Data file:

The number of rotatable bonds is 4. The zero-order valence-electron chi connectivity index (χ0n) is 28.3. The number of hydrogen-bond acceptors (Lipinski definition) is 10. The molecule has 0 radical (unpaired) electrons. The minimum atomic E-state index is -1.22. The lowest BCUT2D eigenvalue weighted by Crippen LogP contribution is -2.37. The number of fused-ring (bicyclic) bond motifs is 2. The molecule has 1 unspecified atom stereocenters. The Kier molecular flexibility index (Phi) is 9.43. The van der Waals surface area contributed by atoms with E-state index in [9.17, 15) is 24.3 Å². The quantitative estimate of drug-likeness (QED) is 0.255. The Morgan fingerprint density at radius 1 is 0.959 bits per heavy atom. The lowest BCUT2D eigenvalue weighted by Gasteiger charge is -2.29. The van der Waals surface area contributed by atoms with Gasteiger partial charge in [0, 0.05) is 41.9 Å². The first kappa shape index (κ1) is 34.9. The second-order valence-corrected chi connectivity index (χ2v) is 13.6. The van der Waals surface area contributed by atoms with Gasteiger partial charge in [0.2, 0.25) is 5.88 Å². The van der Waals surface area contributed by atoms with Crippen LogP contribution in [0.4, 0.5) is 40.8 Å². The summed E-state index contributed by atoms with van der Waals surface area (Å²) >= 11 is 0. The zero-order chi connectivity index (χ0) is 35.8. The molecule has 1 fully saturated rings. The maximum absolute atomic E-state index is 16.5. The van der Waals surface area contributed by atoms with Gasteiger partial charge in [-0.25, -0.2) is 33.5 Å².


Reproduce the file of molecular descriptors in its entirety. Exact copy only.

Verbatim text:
The number of rotatable bonds is 4. The zero-order valence-electron chi connectivity index (χ0n) is 28.3. The number of hydrogen-bond acceptors (Lipinski definition) is 10. The molecule has 0 radical (unpaired) electrons. The minimum atomic E-state index is -1.22. The lowest BCUT2D eigenvalue weighted by Crippen LogP contribution is -2.37. The number of fused-ring (bicyclic) bond motifs is 2. The molecule has 1 unspecified atom stereocenters. The Kier molecular flexibility index (Phi) is 9.43. The van der Waals surface area contributed by atoms with E-state index in [9.17, 15) is 24.3 Å². The quantitative estimate of drug-likeness (QED) is 0.255. The Morgan fingerprint density at radius 1 is 0.959 bits per heavy atom. The lowest BCUT2D eigenvalue weighted by Gasteiger charge is -2.29. The van der Waals surface area contributed by atoms with Gasteiger partial charge in [0, 0.05) is 41.9 Å². The first kappa shape index (κ1) is 34.9. The second-order valence-corrected chi connectivity index (χ2v) is 13.6. The van der Waals surface area contributed by atoms with Gasteiger partial charge in [0.2, 0.25) is 5.88 Å². The van der Waals surface area contributed by atoms with Crippen LogP contribution in [0.4, 0.5) is 40.8 Å². The summed E-state index contributed by atoms with van der Waals surface area (Å²) >= 11 is 0. The zero-order chi connectivity index (χ0) is 35.8. The molecule has 1 fully saturated rings. The maximum absolute atomic E-state index is 16.5. The van der Waals surface area contributed by atoms with Gasteiger partial charge in [-0.25, -0.2) is 33.5 Å².